PPEP Microbusiness & Housing Corporation Executive Director  Yasmin Badri

PPEP Microbusiness & Housing Corporation Executive Director Yasmin Badri: “It means a lot for us. This is an effort that’s been done by the staff members and our whole team.”

A capacity crowd turned out to the company headquarters of PPEP Microbusiness & Housing Corporation on Thursday, June 6, to celebrate a major award: The company was named the U.S. Small Business Association’s Microlender of the Year. 

The luncheon was also an opportunity to celebrate the nonprofit’s new executive director, Yasmin Badri. 

Badri, who founded a community microlender service of her own before assuming her new role, previously worked as a consultant with the World Bank and IMF in Washington, D.C. 

Badri, who was born in Germany to Sudanese and Ethiopian parents, has also spent time as a media consultant for the United Nations and UNICEF in Khartoum, Sudan. 

PPEP Microbusiness & Housing Corporation founder and current CEO Dr. John Arnold touched on the significance of the national award, which was the seventh one for the Tucson-based organization. 

Arnold, who founded the nonprofit in 1967 as a way to help fund struggling farmers in rural Arizona, said the microlender award is proof that his team’s hard work is paying off. 

“Every award that we’ve received, we don’t take lightly,” Arnold said. “And it also gives us an opportunity for us to present recognitions to our board, to our loan review committee, finance staff, and those that do the loans out in the field.” 

The nonprofit’s primary focus is still on the rural, more agrarian portion of the state, serving as the intermediary loaner for 67 percent of Arizona, according to Arnold.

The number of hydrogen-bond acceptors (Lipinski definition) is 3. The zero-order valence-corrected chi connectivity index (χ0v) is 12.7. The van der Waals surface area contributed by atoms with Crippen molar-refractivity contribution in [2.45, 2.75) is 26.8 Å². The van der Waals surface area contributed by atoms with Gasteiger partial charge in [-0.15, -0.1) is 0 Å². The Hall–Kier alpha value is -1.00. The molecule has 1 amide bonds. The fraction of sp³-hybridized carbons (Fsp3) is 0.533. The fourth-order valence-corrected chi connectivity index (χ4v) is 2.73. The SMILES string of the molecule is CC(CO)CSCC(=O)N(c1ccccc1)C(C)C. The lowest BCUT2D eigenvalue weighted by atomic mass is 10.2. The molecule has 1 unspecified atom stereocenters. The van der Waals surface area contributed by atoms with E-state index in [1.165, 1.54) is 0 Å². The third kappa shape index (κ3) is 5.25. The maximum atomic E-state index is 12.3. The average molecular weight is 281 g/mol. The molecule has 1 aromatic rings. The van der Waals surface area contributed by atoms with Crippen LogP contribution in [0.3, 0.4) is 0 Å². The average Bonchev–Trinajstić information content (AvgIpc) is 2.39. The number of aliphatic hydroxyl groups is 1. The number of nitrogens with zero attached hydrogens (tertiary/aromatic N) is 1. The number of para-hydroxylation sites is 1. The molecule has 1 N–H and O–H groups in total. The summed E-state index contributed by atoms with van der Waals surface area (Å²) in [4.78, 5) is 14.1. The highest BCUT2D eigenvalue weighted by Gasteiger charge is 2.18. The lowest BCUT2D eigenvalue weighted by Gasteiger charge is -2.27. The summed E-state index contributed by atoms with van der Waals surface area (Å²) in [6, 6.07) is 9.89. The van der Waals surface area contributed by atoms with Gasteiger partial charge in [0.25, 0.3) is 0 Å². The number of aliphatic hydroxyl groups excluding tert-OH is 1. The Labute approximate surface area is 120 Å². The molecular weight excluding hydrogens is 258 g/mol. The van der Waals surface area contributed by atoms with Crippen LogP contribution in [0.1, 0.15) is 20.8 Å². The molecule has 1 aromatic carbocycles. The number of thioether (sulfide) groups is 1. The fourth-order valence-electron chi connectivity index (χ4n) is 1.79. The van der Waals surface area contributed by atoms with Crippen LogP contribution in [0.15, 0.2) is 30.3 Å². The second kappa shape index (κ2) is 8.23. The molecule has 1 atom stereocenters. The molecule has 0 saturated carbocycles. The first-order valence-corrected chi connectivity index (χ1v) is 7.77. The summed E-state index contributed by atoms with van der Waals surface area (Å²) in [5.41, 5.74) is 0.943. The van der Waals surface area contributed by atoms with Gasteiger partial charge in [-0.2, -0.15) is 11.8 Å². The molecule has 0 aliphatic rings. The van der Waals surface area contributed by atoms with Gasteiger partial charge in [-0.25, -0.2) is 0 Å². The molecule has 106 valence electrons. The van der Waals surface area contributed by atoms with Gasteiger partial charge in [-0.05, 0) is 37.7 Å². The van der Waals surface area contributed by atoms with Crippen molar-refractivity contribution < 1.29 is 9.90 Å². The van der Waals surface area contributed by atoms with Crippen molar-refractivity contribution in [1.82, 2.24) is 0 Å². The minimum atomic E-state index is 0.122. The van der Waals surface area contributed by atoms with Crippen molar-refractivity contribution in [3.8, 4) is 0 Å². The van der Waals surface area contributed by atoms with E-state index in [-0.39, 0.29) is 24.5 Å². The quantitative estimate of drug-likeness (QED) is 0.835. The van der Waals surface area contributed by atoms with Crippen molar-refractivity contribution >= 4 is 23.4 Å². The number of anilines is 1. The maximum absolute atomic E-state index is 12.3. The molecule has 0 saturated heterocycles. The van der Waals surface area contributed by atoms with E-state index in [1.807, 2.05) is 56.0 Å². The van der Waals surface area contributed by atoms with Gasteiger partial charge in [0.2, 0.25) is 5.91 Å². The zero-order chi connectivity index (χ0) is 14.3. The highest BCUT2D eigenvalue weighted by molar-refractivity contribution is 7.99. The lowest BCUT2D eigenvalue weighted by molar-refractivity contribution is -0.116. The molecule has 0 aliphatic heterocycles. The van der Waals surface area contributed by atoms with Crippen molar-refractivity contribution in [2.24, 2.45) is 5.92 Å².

Arnold’s brainchild is one of two microlenders in the state, which are deemed a “lender of last resort” for low-income families and entrepreneurs by the SBA. 

Arnold cited the organization’s stature as the first Community Development Finance Institution, as proof of their success over the five decades they’ve been in business. 

“We see ourselves kind of being an incubator for small businesses in the state of Arizona,” Arnold said. “We are the ones that are grooming the future businesses by providing them with technical assistance and by providing them access to working capital, which are the two ingredients that you need to be successful.” 

Badri, who assumed her new role with the nonprofit earlier this month, said receiving the Small Business Association’s award is rewarding on many levels. 

“We’re so proud, and of course this is proof of the years of hard work and effort,” Badri said. “It means a lot for us. This is an effort that’s been done by the staff members and our whole team. I am new and won’t take credit for it. But I am so proud to be here and to be a part of this team effort and this accomplishment.” 

Craig Jordan, who handed out the award on behalf of the SBA, praised Badri’s team for their ability to help those in the community that are trying to grow their fledgling businesses. 

“Today’s ceremony means a tremendous amount because it’s actually a reflection of PMHDC’s hard work to create the infrastructure to provide underserved borrowers what they need to grow,” Jordan said. “Otherwise, they probably would not be able to get the capital needed to let their businesses grow. So, it’s just a celebration, both of their commitment to the community and to working in that underserved market.” 

Badri is hopeful that PMHDC can continue its longstanding tradition of providing small business loans, affordable household financing and technical assistance training to rural Arizonans for years to come. 

Her goal is to take what those before her have established and expand it into new directions, so PMHDC can help those in-need in Tucson and beyond.

“We’re optimistic and happy that we’re still on the map,” Badri said. “We’re still active and we are very proud to get that award today that enables us to help people in need for capital. So, we’re so proud that we are still going to provide them with more quality work, with what they need to help them out, and to help the community.” 

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